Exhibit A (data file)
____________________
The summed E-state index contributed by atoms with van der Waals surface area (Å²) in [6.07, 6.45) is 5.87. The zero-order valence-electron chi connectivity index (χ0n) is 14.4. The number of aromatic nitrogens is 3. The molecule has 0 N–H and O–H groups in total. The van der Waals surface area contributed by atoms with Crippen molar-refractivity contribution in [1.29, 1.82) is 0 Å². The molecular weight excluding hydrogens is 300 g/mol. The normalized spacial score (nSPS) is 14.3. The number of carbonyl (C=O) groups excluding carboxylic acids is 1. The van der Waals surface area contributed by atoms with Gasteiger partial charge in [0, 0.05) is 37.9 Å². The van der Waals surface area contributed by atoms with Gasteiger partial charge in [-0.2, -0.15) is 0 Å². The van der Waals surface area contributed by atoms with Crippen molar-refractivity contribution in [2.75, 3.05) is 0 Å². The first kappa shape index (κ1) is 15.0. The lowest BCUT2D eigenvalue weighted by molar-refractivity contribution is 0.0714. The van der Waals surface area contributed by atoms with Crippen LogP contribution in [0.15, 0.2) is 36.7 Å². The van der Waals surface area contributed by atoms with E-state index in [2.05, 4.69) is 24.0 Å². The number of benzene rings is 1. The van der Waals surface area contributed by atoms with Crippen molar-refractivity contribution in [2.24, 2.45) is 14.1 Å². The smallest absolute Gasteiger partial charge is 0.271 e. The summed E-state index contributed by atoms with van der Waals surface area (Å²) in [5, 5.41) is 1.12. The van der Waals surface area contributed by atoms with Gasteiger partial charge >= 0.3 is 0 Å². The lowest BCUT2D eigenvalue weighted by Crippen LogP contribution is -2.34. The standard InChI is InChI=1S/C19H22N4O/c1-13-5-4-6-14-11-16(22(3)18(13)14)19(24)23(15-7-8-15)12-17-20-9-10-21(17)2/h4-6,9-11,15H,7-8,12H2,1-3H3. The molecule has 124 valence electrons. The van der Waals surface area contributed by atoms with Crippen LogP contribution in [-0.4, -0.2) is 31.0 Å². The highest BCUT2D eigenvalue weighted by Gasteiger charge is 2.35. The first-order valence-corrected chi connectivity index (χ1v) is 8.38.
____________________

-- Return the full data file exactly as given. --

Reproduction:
The summed E-state index contributed by atoms with van der Waals surface area (Å²) in [6.07, 6.45) is 5.87. The zero-order valence-electron chi connectivity index (χ0n) is 14.4. The number of aromatic nitrogens is 3. The molecule has 0 N–H and O–H groups in total. The van der Waals surface area contributed by atoms with Crippen molar-refractivity contribution in [1.29, 1.82) is 0 Å². The molecular weight excluding hydrogens is 300 g/mol. The normalized spacial score (nSPS) is 14.3. The number of carbonyl (C=O) groups excluding carboxylic acids is 1. The van der Waals surface area contributed by atoms with Gasteiger partial charge in [0, 0.05) is 37.9 Å². The van der Waals surface area contributed by atoms with Gasteiger partial charge in [-0.2, -0.15) is 0 Å². The van der Waals surface area contributed by atoms with Crippen molar-refractivity contribution in [2.75, 3.05) is 0 Å². The first kappa shape index (κ1) is 15.0. The lowest BCUT2D eigenvalue weighted by molar-refractivity contribution is 0.0714. The van der Waals surface area contributed by atoms with Crippen LogP contribution in [0.15, 0.2) is 36.7 Å². The van der Waals surface area contributed by atoms with E-state index in [2.05, 4.69) is 24.0 Å². The number of benzene rings is 1. The van der Waals surface area contributed by atoms with Crippen molar-refractivity contribution in [2.24, 2.45) is 14.1 Å². The smallest absolute Gasteiger partial charge is 0.271 e. The summed E-state index contributed by atoms with van der Waals surface area (Å²) in [5, 5.41) is 1.12. The van der Waals surface area contributed by atoms with Gasteiger partial charge >= 0.3 is 0 Å². The lowest BCUT2D eigenvalue weighted by Crippen LogP contribution is -2.34. The standard InChI is InChI=1S/C19H22N4O/c1-13-5-4-6-14-11-16(22(3)18(13)14)19(24)23(15-7-8-15)12-17-20-9-10-21(17)2/h4-6,9-11,15H,7-8,12H2,1-3H3. The molecule has 124 valence electrons. The van der Waals surface area contributed by atoms with Crippen LogP contribution in [-0.4, -0.2) is 31.0 Å². The highest BCUT2D eigenvalue weighted by Gasteiger charge is 2.35. The first-order valence-corrected chi connectivity index (χ1v) is 8.38.